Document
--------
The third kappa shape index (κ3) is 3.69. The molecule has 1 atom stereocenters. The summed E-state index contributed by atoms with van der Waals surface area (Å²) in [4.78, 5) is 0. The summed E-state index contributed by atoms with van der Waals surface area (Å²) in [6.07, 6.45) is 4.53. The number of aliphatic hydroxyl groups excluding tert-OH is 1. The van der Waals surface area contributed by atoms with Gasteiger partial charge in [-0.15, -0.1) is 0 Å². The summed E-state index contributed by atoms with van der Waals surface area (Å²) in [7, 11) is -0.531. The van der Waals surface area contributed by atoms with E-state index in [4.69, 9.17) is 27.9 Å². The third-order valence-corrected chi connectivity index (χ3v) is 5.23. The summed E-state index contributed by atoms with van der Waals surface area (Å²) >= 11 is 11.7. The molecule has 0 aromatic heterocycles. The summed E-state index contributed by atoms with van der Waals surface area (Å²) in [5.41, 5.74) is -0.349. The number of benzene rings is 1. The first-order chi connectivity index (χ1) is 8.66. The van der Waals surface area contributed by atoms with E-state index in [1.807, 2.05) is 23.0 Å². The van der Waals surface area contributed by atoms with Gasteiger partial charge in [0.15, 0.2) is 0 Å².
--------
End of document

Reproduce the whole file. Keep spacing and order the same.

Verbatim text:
The third kappa shape index (κ3) is 3.69. The molecule has 1 atom stereocenters. The summed E-state index contributed by atoms with van der Waals surface area (Å²) in [4.78, 5) is 0. The summed E-state index contributed by atoms with van der Waals surface area (Å²) in [6.07, 6.45) is 4.53. The number of aliphatic hydroxyl groups excluding tert-OH is 1. The van der Waals surface area contributed by atoms with Gasteiger partial charge in [-0.15, -0.1) is 0 Å². The summed E-state index contributed by atoms with van der Waals surface area (Å²) in [7, 11) is -0.531. The van der Waals surface area contributed by atoms with E-state index in [4.69, 9.17) is 27.9 Å². The third-order valence-corrected chi connectivity index (χ3v) is 5.23. The summed E-state index contributed by atoms with van der Waals surface area (Å²) >= 11 is 11.7. The molecule has 0 aromatic heterocycles. The summed E-state index contributed by atoms with van der Waals surface area (Å²) in [5.41, 5.74) is -0.349. The number of benzene rings is 1. The first-order chi connectivity index (χ1) is 8.66. The van der Waals surface area contributed by atoms with E-state index in [1.807, 2.05) is 23.0 Å². The van der Waals surface area contributed by atoms with Gasteiger partial charge in [0.15, 0.2) is 0 Å².